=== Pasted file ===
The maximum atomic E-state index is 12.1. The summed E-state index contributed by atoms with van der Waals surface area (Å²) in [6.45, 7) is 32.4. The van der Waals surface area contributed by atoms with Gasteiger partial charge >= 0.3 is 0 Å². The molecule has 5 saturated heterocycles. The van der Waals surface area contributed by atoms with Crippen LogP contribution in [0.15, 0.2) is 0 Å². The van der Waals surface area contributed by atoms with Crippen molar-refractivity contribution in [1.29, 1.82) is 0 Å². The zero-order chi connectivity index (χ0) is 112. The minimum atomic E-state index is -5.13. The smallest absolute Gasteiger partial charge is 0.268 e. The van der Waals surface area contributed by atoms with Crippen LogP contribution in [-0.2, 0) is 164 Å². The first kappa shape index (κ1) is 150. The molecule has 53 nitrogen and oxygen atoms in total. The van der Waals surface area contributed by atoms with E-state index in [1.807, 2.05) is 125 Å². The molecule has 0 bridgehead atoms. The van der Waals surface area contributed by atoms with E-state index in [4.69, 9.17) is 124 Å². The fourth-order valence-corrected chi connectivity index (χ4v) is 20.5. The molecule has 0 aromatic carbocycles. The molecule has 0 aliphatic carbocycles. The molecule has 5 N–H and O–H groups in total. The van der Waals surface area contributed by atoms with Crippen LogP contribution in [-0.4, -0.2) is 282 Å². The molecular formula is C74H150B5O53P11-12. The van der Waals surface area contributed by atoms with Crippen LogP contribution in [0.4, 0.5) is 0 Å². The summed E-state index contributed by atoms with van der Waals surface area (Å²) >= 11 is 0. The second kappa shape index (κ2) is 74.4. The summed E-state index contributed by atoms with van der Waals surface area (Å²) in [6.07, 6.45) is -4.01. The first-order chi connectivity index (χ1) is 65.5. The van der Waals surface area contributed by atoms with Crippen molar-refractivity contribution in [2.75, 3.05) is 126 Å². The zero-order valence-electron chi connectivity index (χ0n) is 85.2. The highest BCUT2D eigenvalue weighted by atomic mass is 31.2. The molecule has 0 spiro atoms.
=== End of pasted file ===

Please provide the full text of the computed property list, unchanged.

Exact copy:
The maximum atomic E-state index is 12.1. The summed E-state index contributed by atoms with van der Waals surface area (Å²) in [6.45, 7) is 32.4. The van der Waals surface area contributed by atoms with Gasteiger partial charge >= 0.3 is 0 Å². The molecule has 5 saturated heterocycles. The van der Waals surface area contributed by atoms with Crippen LogP contribution in [0.15, 0.2) is 0 Å². The van der Waals surface area contributed by atoms with Crippen molar-refractivity contribution in [1.29, 1.82) is 0 Å². The zero-order chi connectivity index (χ0) is 112. The minimum atomic E-state index is -5.13. The smallest absolute Gasteiger partial charge is 0.268 e. The van der Waals surface area contributed by atoms with Crippen LogP contribution in [-0.2, 0) is 164 Å². The first kappa shape index (κ1) is 150. The molecule has 53 nitrogen and oxygen atoms in total. The van der Waals surface area contributed by atoms with E-state index in [1.807, 2.05) is 125 Å². The molecule has 0 bridgehead atoms. The van der Waals surface area contributed by atoms with E-state index in [4.69, 9.17) is 124 Å². The fourth-order valence-corrected chi connectivity index (χ4v) is 20.5. The molecule has 0 aromatic carbocycles. The molecule has 0 aliphatic carbocycles. The molecule has 5 N–H and O–H groups in total. The van der Waals surface area contributed by atoms with Crippen LogP contribution in [-0.4, -0.2) is 282 Å². The molecular formula is C74H150B5O53P11-12. The van der Waals surface area contributed by atoms with Crippen LogP contribution in [0.4, 0.5) is 0 Å². The summed E-state index contributed by atoms with van der Waals surface area (Å²) >= 11 is 0. The second kappa shape index (κ2) is 74.4. The summed E-state index contributed by atoms with van der Waals surface area (Å²) in [6.07, 6.45) is -4.01. The first-order chi connectivity index (χ1) is 65.5. The van der Waals surface area contributed by atoms with Crippen molar-refractivity contribution in [2.75, 3.05) is 126 Å². The zero-order valence-electron chi connectivity index (χ0n) is 85.2. The highest BCUT2D eigenvalue weighted by atomic mass is 31.2. The molecule has 0 spiro atoms.